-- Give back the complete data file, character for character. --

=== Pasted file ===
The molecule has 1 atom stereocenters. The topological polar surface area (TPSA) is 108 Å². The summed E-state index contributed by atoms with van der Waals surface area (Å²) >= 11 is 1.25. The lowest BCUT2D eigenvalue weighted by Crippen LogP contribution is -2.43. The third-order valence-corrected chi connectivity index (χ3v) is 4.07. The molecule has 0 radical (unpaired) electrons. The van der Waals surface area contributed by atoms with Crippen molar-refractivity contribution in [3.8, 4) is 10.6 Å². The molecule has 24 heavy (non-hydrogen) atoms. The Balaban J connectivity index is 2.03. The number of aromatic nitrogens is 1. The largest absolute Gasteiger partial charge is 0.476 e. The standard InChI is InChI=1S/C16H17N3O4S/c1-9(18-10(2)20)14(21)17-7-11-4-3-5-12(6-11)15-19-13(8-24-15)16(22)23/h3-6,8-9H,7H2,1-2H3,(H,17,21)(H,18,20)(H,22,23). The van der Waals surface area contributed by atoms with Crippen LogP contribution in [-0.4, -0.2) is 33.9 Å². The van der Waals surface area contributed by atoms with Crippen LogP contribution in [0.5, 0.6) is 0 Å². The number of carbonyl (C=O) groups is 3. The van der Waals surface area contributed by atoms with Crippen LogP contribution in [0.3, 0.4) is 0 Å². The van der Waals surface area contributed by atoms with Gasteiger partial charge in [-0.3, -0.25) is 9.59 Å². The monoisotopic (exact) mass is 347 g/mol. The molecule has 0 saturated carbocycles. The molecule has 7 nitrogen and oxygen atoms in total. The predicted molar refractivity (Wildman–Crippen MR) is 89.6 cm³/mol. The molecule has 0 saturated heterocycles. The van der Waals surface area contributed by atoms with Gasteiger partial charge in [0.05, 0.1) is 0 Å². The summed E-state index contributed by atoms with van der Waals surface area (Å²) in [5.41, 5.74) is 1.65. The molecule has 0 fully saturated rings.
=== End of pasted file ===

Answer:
The molecule has 1 atom stereocenters. The topological polar surface area (TPSA) is 108 Å². The summed E-state index contributed by atoms with van der Waals surface area (Å²) >= 11 is 1.25. The lowest BCUT2D eigenvalue weighted by Crippen LogP contribution is -2.43. The third-order valence-corrected chi connectivity index (χ3v) is 4.07. The molecule has 0 radical (unpaired) electrons. The van der Waals surface area contributed by atoms with Crippen molar-refractivity contribution in [3.8, 4) is 10.6 Å². The molecule has 24 heavy (non-hydrogen) atoms. The Balaban J connectivity index is 2.03. The number of aromatic nitrogens is 1. The largest absolute Gasteiger partial charge is 0.476 e. The standard InChI is InChI=1S/C16H17N3O4S/c1-9(18-10(2)20)14(21)17-7-11-4-3-5-12(6-11)15-19-13(8-24-15)16(22)23/h3-6,8-9H,7H2,1-2H3,(H,17,21)(H,18,20)(H,22,23). The van der Waals surface area contributed by atoms with Crippen LogP contribution in [-0.4, -0.2) is 33.9 Å². The van der Waals surface area contributed by atoms with Crippen LogP contribution in [0.5, 0.6) is 0 Å². The number of carbonyl (C=O) groups is 3. The van der Waals surface area contributed by atoms with Crippen LogP contribution in [0.3, 0.4) is 0 Å². The van der Waals surface area contributed by atoms with Gasteiger partial charge in [-0.3, -0.25) is 9.59 Å². The monoisotopic (exact) mass is 347 g/mol. The molecule has 0 saturated carbocycles. The molecule has 7 nitrogen and oxygen atoms in total. The predicted molar refractivity (Wildman–Crippen MR) is 89.6 cm³/mol. The molecule has 0 saturated heterocycles. The van der Waals surface area contributed by atoms with Gasteiger partial charge in [0.05, 0.1) is 0 Å². The summed E-state index contributed by atoms with van der Waals surface area (Å²) in [5.41, 5.74) is 1.65. The molecule has 0 fully saturated rings.